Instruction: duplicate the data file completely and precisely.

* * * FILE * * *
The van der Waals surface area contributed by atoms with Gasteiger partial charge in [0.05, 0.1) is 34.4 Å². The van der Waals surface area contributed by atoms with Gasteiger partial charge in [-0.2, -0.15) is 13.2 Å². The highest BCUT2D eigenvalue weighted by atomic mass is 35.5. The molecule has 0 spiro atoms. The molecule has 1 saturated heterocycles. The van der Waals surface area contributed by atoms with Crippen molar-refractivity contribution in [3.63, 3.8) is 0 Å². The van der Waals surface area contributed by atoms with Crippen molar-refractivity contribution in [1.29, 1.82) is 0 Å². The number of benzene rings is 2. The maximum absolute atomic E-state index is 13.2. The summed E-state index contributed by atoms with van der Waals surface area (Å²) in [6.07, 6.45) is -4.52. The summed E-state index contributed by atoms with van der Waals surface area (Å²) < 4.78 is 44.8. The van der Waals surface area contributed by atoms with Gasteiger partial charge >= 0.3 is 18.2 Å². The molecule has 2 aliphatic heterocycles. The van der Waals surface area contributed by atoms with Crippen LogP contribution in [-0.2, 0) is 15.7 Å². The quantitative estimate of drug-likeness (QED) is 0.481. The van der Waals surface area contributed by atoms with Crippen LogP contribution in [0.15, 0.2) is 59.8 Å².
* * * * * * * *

The van der Waals surface area contributed by atoms with Gasteiger partial charge in [0.05, 0.1) is 34.4 Å². The van der Waals surface area contributed by atoms with Gasteiger partial charge in [-0.2, -0.15) is 13.2 Å². The highest BCUT2D eigenvalue weighted by atomic mass is 35.5. The molecule has 0 spiro atoms. The molecule has 1 saturated heterocycles. The van der Waals surface area contributed by atoms with Crippen molar-refractivity contribution in [3.63, 3.8) is 0 Å². The van der Waals surface area contributed by atoms with Crippen molar-refractivity contribution in [1.29, 1.82) is 0 Å². The number of benzene rings is 2. The maximum absolute atomic E-state index is 13.2. The summed E-state index contributed by atoms with van der Waals surface area (Å²) in [6.07, 6.45) is -4.52. The summed E-state index contributed by atoms with van der Waals surface area (Å²) < 4.78 is 44.8. The van der Waals surface area contributed by atoms with Gasteiger partial charge >= 0.3 is 18.2 Å². The molecule has 2 aliphatic heterocycles. The van der Waals surface area contributed by atoms with Crippen LogP contribution in [-0.2, 0) is 15.7 Å². The quantitative estimate of drug-likeness (QED) is 0.481. The van der Waals surface area contributed by atoms with Crippen LogP contribution in [0.15, 0.2) is 59.8 Å².